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Stretch IRA Alternatives under the SECURE Act

The SECURE Act reduces the amount of retirement assets left to most beneficiaries. Here are 3 stretch IRA alternatives to consider for your loved ones.

The majority of many people’s wealth is in their IRAs or retirement plans that are saved from a lifetime of work. Their goal is to leave their retirement plans to their children, says a recent article from Think Advisor titled “Three Replacements for Stretch IRAs.” The ability to distribute IRA wealth over years, and even decades, was eliminated with the passage of the SECURE Act.  This accelerates taxation and ultimately reduces wealth passed to beneficiaries.  As a result, clients are seeking stretch IRA alternatives.

Now, this blog won’t address all of the details of the SECURE Act, it is instead going to focus on what I’m calling stretch IRA alternatives as a way to pass more wealth to your beneficiaries under the new rules.  Mary Galligan from our office did an excellent webinar on the SECURE act itself as well as an overview which you can find here https://www.galliganmanning.com/-the-secure-act-/  You can also review my past blogs on the topic here https://www.galliganmanning.com/how-the-secure-act-impacts-your-estate-plan/.

That said, keep in mind that existing beneficiaries of stretch IRAs will not be affected by the change in the law. But for retirement plan holders who die January 1, 2020, most retirement plan beneficiaries, —with a few exceptions, including spousal beneficiaries for example—will have to take their withdrawals within a ten year period of time instead of over their life expectancy.

The estate planning legal and financial community is currently scrutinizing the law and looking for strategies will protect these large accounts from taxes. Here are three estate planning approaches that are emerging as front runners as stretch IRA alternatives.

Roth conversions. Traditional IRA owners who wished to leave their retirement assets to children may be passing on big tax burdens now that the stretch is gone, especially if beneficiaries themselves are high earners. An alternative is to convert regular IRAs to Roth IRAs and take the tax hit at the time of the conversion.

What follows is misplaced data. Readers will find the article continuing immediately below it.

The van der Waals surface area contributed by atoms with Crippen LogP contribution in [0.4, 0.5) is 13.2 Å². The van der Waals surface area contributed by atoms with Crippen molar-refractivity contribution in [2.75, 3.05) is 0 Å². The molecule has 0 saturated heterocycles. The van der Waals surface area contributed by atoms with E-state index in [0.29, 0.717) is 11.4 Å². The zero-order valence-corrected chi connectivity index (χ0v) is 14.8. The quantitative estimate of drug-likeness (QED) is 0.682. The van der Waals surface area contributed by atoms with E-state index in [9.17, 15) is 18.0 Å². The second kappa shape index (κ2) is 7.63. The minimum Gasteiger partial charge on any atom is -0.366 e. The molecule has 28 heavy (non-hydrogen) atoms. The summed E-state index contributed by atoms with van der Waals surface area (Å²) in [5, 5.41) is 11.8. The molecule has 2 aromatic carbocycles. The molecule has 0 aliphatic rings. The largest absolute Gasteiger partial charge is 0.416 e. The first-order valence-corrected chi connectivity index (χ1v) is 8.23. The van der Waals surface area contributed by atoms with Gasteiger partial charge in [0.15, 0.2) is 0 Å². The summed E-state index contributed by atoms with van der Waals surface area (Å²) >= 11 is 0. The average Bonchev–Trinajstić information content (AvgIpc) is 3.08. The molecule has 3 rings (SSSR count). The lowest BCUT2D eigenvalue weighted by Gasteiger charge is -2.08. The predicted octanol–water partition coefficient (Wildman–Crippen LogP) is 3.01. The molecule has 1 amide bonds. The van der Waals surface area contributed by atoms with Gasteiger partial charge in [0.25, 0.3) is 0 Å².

There is no guarantee that the Roth IRA will never be taxed, but tax rates right now are relatively low. If tax rates go up, it might make converting the Roth IRAs too expensive.

Life insurance. This is being widely touted as the answer to the loss of the stretch, but like all other methods, it needs to be viewed as part of the entire estate plan. Using distributions from an IRA to pay for a life insurance policy is not a new strategy.  It also assumes the retirement plan holder is insurable, which might not be true given their health and age.  Life insurance also works well with all variety of beneficiaries, including trusts for your loved ones.

Charitable Remainder Trusts (CRT). The IRA could be used to fund a charitable remainder trust.  A Charitable Remainder Trust allows the benefactor to establish an income stream for heirs with part of the IRA assets, with the remainder going to a named charity. The trust can grow assets tax free. There are two different ways to do this: a charitable remainder annuity trust, which distributes a fixed annual annuity and does not allow continued contributions, or a charitable remainder unitrust, which distributes a fixed percentage of the initial assets and does allow continued contributions.  This also also a potentially much longer stream of income to beneficiaries compared to a 10 year payout.

If you plan to leave retirement assets to your loved ones and want to maximize their legacy, please contact of office to schedule an appointment and discuss with your financial advisor about what options may work best in your unique situation.

Reference: Think Advisor (Jan. 24, 2020) “Three Replacements for Stretch IRAs”